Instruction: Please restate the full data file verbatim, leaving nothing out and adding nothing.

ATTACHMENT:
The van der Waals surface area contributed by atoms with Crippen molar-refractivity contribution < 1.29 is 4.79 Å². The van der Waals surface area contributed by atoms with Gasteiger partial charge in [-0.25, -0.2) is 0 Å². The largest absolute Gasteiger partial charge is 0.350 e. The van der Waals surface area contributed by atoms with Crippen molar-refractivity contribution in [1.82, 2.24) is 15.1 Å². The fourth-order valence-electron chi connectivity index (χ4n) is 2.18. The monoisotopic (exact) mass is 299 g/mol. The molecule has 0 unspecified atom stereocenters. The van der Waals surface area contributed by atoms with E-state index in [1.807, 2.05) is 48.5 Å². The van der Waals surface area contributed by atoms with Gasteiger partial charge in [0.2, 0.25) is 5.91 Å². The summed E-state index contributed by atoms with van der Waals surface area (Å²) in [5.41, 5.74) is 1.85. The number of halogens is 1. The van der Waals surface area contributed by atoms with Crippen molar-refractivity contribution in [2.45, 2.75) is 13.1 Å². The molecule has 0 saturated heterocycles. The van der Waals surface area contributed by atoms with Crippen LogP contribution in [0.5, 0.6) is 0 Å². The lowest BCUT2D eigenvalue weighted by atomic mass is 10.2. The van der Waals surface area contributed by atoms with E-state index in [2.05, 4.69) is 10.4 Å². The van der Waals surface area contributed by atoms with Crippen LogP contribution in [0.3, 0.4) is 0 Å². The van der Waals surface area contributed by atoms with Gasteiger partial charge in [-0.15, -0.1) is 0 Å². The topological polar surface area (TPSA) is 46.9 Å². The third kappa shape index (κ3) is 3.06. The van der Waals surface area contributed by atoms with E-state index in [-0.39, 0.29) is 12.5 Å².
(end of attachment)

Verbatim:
The van der Waals surface area contributed by atoms with Crippen molar-refractivity contribution < 1.29 is 4.79 Å². The van der Waals surface area contributed by atoms with Gasteiger partial charge in [-0.25, -0.2) is 0 Å². The largest absolute Gasteiger partial charge is 0.350 e. The van der Waals surface area contributed by atoms with Crippen molar-refractivity contribution in [1.82, 2.24) is 15.1 Å². The fourth-order valence-electron chi connectivity index (χ4n) is 2.18. The monoisotopic (exact) mass is 299 g/mol. The molecule has 0 unspecified atom stereocenters. The van der Waals surface area contributed by atoms with E-state index in [1.807, 2.05) is 48.5 Å². The van der Waals surface area contributed by atoms with Gasteiger partial charge in [0.2, 0.25) is 5.91 Å². The summed E-state index contributed by atoms with van der Waals surface area (Å²) in [5.41, 5.74) is 1.85. The number of halogens is 1. The van der Waals surface area contributed by atoms with Crippen molar-refractivity contribution in [2.45, 2.75) is 13.1 Å². The molecule has 0 saturated heterocycles. The van der Waals surface area contributed by atoms with Crippen LogP contribution in [0.5, 0.6) is 0 Å². The lowest BCUT2D eigenvalue weighted by atomic mass is 10.2. The van der Waals surface area contributed by atoms with E-state index in [2.05, 4.69) is 10.4 Å². The van der Waals surface area contributed by atoms with Crippen LogP contribution in [0.3, 0.4) is 0 Å². The van der Waals surface area contributed by atoms with Gasteiger partial charge in [-0.15, -0.1) is 0 Å². The topological polar surface area (TPSA) is 46.9 Å². The third kappa shape index (κ3) is 3.06. The van der Waals surface area contributed by atoms with E-state index in [-0.39, 0.29) is 12.5 Å².